*If StartUp is the prequel to Shark Tank, then shows like Hotel Impossible, Restaurant Impossible, and The Profit–all of which deal with businesses gone bad–are the sequels.

For those of us who have dreamed about owning their own business—for the record the ice cream thing is still on the table, though I haven’t figured out what I’d do all winter yet—and those who haven’t, StartUp gives listeners a fresh look into those steps between concept and actually taking those steps towards turning that concept into a living, breathing, (and hopefully) profitable thing.

The most interesting stuff for the listener tends to be that which is most gut-wrenching to Blumberg–from figuring out how much equity to give his partner (episode #3), to the constant self-doubt that comes with starting a business in your forties when you have a wife and two young children to consider every time you make a decision about anything.

In episode #2 Blumberg debriefs with his wife on the phone after an investor, Matt Mazzeo, in Los Angeles. Blumberg has been out to L.A. before, in episode #1, to meet with Mazzeo’s business partner, Chris Sacca. Mazzeo and Sacca are venture investors and business partners at Lowercase Capital. They have successfully invested in the technology space. After talking with Mazzeo, Blumberg is left with a pit in his stomach:

I’m feeling the same shitty way I’m feeling the last way I was out here. … It just makes me feel like I don’t know what I’m doing. … This is the thing: I’m sitting there talking to this guy and I’m describing something that feels like the biggest thing I’ve ever done, a scale beyond my wildest imaginings, something that I can’t even tell if I can pull off, and it’s totally not big enough. Like it seems small to him.

This is a really important insight, and one that I suspect a lot of startup business owners face when pitching investors. Especially in the tech space.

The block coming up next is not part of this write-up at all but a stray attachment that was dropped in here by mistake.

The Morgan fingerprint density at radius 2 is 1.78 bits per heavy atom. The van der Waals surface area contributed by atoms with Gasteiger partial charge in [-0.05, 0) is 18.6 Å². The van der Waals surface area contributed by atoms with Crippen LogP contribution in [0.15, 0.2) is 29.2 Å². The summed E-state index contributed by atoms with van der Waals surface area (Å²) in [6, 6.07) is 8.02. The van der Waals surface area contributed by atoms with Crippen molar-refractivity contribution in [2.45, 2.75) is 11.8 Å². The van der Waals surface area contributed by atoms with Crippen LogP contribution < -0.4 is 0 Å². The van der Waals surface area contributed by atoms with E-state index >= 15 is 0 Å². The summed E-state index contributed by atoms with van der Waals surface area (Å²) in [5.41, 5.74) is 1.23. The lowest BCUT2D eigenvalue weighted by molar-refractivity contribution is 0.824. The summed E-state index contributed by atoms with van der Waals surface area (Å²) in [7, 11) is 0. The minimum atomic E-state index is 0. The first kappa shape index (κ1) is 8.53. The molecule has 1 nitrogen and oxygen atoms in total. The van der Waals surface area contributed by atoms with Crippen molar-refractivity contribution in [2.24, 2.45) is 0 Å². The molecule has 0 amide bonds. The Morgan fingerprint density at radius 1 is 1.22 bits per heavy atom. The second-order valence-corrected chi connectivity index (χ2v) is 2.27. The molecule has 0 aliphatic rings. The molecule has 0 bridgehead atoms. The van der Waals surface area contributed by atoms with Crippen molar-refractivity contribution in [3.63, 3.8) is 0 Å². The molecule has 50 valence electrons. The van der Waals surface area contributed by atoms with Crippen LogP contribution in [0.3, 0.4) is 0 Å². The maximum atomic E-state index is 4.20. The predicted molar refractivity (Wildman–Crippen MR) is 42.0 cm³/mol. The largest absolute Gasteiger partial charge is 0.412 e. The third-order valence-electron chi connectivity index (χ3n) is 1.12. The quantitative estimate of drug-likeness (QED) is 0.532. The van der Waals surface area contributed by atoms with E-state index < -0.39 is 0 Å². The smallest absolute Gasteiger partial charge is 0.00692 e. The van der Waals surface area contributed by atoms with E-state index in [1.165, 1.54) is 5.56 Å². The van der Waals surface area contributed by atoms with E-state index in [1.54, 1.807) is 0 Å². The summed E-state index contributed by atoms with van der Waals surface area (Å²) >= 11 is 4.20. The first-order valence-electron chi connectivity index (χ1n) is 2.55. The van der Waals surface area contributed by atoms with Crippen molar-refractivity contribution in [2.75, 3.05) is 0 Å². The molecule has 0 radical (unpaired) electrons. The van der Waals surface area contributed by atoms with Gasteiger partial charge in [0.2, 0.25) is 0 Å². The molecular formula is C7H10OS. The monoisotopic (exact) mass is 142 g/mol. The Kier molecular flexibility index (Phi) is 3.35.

Can you or I invest in companies like Gimlet Media?
Episode #7 was about crowdfunding Gimlet Media. According to the episode, the 2012 Jumpstart Our Business Startups (JOBS) Act allowed for Americans to invest in private companies like Gimlet Media, which they were formerly not allowed to do. This means that through companies like Alphaworks, would-be investors could go online, find a company they wanted to give money to, and in exchange they’d receive equity in that company. (This is different than sites like Kickstarter, where you “donate” money but don’t receive any equity.) A Shark Tank for the Average Joe, right? Wrong.

Due to current Securities and Exchange Commission regulations, only “accredited investors,” i.e. those who make $200,000 a year and/or have a network worth of $1 million, may do so. (Alphaworks covers this in their FAQ.) If you’re an Above Average Joe, invest to your heart’s content. Otherwise you’re out of luck until the SEC loosens those regulations. Fortunately for Gimlet Media, they had enough friends in high places–in part thanks to attention the StartUp podcast has been getting–to get to their investment goal.

New episodes of StartUp are available about every two weeks. Whether you’re a future ice cream magnate or not, I recommend you give it a listen.

You find the StartUp podcast here: http://hearstartup.com/ – or you can use a podcasting app on your phone or tablet and search for StartUp. Happy listening.